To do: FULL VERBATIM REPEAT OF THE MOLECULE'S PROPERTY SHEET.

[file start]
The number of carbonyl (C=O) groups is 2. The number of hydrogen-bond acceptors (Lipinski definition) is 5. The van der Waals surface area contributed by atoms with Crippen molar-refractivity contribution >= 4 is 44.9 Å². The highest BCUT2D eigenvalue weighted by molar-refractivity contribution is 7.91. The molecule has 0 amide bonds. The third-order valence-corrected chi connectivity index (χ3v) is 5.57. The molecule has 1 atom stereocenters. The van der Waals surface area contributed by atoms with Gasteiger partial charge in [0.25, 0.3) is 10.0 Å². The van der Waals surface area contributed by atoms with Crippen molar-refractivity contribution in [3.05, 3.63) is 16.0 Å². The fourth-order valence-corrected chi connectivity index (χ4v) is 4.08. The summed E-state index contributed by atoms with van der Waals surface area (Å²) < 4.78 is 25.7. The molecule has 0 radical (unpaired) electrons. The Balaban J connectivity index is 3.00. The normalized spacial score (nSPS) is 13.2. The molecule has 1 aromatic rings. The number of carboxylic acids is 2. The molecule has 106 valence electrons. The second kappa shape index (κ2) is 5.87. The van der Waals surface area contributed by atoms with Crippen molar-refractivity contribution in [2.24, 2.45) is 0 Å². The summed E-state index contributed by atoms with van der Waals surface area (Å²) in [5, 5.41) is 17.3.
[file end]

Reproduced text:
The number of carbonyl (C=O) groups is 2. The number of hydrogen-bond acceptors (Lipinski definition) is 5. The van der Waals surface area contributed by atoms with Crippen molar-refractivity contribution >= 4 is 44.9 Å². The highest BCUT2D eigenvalue weighted by molar-refractivity contribution is 7.91. The molecule has 0 amide bonds. The third-order valence-corrected chi connectivity index (χ3v) is 5.57. The molecule has 1 atom stereocenters. The van der Waals surface area contributed by atoms with Gasteiger partial charge in [0.25, 0.3) is 10.0 Å². The van der Waals surface area contributed by atoms with Crippen molar-refractivity contribution in [3.05, 3.63) is 16.0 Å². The fourth-order valence-corrected chi connectivity index (χ4v) is 4.08. The summed E-state index contributed by atoms with van der Waals surface area (Å²) < 4.78 is 25.7. The molecule has 0 radical (unpaired) electrons. The Balaban J connectivity index is 3.00. The normalized spacial score (nSPS) is 13.2. The molecule has 1 aromatic rings. The number of carboxylic acids is 2. The molecule has 106 valence electrons. The second kappa shape index (κ2) is 5.87. The van der Waals surface area contributed by atoms with Crippen molar-refractivity contribution in [2.24, 2.45) is 0 Å². The summed E-state index contributed by atoms with van der Waals surface area (Å²) in [5, 5.41) is 17.3.